LAS VEGAS--Research In Motion used the Consumer Electronics Show (CES), arguably the tech world s highest-profile venue, to finally unveil the long-awaited software update for its PlayBook tablet.
Dubbed PlayBook OS 2.0, the software update includes features demanded by users when the 7-inch tablet made its initial debut in April 2011. In addition to integrated messaging and calendar apps, the PlayBook will also offer a Video Store with new releases for rent or purchase. There is a palette of tools for rich-text email composing and editing, as well as updated document-editing capabilities. A new reading view for the Web browser will offer a streamlined way to read online news articles or Websites with large amounts of text.
RIM plans on making the update available for download in February. The company itself is betting that a refreshed product line, including the introduction of so-called superphones running the QNX-based BlackBerry 10 operating system, will prevent its market share from sliding further in the face of aggressive competition from Apple s iPhone and a growing family of Google Android devices.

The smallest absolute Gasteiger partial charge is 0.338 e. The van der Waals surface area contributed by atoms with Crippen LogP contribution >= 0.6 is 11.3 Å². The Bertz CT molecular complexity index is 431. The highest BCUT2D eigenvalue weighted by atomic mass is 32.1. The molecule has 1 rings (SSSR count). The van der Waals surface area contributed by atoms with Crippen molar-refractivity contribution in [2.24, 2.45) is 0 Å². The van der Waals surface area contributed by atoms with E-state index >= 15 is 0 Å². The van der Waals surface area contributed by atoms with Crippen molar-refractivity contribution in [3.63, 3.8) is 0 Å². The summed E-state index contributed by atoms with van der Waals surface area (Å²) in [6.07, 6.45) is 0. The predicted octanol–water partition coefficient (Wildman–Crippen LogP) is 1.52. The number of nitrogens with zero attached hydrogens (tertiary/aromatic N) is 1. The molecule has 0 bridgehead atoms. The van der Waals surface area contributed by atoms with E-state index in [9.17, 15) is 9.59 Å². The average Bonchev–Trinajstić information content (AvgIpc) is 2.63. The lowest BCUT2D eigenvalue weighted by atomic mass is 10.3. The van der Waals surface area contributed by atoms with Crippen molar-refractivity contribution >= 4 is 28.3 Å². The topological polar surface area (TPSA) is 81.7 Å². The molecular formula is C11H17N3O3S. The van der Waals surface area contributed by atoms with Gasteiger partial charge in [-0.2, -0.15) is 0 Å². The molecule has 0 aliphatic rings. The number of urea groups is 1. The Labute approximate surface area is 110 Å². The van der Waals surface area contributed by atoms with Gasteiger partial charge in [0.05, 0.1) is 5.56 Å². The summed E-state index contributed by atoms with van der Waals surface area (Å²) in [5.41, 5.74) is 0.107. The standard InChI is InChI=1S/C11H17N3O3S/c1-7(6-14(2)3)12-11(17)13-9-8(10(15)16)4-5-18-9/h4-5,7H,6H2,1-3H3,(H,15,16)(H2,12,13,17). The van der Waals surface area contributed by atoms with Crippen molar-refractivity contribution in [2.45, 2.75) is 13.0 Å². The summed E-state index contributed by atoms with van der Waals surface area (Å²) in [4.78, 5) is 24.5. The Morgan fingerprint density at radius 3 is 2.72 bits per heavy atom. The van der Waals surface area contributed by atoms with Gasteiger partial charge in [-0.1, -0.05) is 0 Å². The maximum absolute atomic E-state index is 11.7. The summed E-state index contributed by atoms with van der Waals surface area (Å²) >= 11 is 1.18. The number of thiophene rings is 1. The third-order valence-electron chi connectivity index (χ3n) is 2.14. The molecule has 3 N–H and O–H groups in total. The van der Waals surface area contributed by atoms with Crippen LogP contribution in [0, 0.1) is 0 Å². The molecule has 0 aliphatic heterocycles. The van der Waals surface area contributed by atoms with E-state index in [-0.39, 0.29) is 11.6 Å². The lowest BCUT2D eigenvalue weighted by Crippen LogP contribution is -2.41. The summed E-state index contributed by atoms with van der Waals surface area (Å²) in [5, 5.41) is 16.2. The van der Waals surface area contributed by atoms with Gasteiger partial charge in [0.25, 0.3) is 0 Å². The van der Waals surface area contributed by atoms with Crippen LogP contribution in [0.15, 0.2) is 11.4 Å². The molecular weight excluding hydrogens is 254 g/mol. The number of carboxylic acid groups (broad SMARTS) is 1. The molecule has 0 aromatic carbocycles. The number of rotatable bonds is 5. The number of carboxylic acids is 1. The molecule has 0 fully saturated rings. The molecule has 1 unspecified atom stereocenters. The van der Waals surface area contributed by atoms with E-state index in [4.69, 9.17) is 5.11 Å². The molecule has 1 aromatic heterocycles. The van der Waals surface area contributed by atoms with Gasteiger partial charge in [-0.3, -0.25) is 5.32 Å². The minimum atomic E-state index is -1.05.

Until BlackBerry 10 arrives sometime in the second half of 2012, RIM is relying on BlackBerry devices loaded with BlackBerry 7 OS to hold the market-share line. Also in conjunction with CES here, RIM debuted BlackBerry 7.1 OS, which includes the ability to share information between two near-field communication (NFC)-enabled BlackBerry devices by touching them together.
As part of its renewed push, RIM is pushing third-party developers to create apps for its platforms. In a Jan. 10 interview with eWEEK, Alec Saunders, RIM s vice president of developer relations and ecosystem development, suggested that those developers working with HTML5 and WebWorks to create apps for the PlayBook will have relatively little trouble porting those apps to BlackBerry 10, once the latter hits the market. "You may need to make some tweaks, but your code base is preserved," he said.
However, apps developed using BlackBerry Java will not port onto BlackBerry 10, limiting developers working with those tools to BlackBerry 7 or older.
Despite some buzz heading into its release last year, the PlayBook faced an uphill battle for adoption in a marketplace dominated by Apple s iPad. In December, RIM announced it would take a $485 million charge against its PlayBook inventory, or $360 million after applicable taxes.
This article was originally published on 01-11-2012